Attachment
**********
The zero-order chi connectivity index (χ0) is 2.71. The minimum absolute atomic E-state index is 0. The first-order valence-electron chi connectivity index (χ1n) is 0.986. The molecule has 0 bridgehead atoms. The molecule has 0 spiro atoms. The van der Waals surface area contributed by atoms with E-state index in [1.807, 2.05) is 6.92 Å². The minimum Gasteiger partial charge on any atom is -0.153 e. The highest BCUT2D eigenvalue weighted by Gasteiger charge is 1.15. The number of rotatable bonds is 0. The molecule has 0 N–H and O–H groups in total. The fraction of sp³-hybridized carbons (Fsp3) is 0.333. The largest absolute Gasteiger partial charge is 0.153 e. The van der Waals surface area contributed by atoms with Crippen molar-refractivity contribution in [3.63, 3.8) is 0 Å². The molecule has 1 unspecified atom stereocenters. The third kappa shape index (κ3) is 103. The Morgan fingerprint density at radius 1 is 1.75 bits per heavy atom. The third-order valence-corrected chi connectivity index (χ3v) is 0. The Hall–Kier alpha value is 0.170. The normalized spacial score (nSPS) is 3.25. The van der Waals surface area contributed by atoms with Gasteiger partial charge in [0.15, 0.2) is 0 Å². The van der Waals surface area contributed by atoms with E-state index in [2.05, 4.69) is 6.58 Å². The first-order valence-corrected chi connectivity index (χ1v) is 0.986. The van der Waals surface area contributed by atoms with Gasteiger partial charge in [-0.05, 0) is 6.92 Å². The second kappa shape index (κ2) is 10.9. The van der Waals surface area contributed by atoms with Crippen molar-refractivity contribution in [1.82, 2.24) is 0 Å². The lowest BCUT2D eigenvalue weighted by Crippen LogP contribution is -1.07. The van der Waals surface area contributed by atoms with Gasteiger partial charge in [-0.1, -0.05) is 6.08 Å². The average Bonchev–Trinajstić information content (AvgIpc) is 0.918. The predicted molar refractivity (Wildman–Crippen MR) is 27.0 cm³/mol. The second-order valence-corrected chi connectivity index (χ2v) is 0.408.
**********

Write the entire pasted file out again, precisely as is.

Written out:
The zero-order chi connectivity index (χ0) is 2.71. The minimum absolute atomic E-state index is 0. The first-order valence-electron chi connectivity index (χ1n) is 0.986. The molecule has 0 bridgehead atoms. The molecule has 0 spiro atoms. The van der Waals surface area contributed by atoms with E-state index in [1.807, 2.05) is 6.92 Å². The minimum Gasteiger partial charge on any atom is -0.153 e. The highest BCUT2D eigenvalue weighted by Gasteiger charge is 1.15. The number of rotatable bonds is 0. The molecule has 0 N–H and O–H groups in total. The fraction of sp³-hybridized carbons (Fsp3) is 0.333. The largest absolute Gasteiger partial charge is 0.153 e. The van der Waals surface area contributed by atoms with Crippen molar-refractivity contribution in [3.63, 3.8) is 0 Å². The molecule has 1 unspecified atom stereocenters. The third kappa shape index (κ3) is 103. The Morgan fingerprint density at radius 1 is 1.75 bits per heavy atom. The third-order valence-corrected chi connectivity index (χ3v) is 0. The Hall–Kier alpha value is 0.170. The normalized spacial score (nSPS) is 3.25. The van der Waals surface area contributed by atoms with Gasteiger partial charge in [0.15, 0.2) is 0 Å². The van der Waals surface area contributed by atoms with E-state index in [2.05, 4.69) is 6.58 Å². The first-order valence-corrected chi connectivity index (χ1v) is 0.986. The van der Waals surface area contributed by atoms with Gasteiger partial charge in [-0.05, 0) is 6.92 Å². The second kappa shape index (κ2) is 10.9. The van der Waals surface area contributed by atoms with Crippen molar-refractivity contribution in [1.82, 2.24) is 0 Å². The lowest BCUT2D eigenvalue weighted by Crippen LogP contribution is -1.07. The van der Waals surface area contributed by atoms with Gasteiger partial charge in [-0.1, -0.05) is 6.08 Å². The average Bonchev–Trinajstić information content (AvgIpc) is 0.918. The predicted molar refractivity (Wildman–Crippen MR) is 27.0 cm³/mol. The second-order valence-corrected chi connectivity index (χ2v) is 0.408.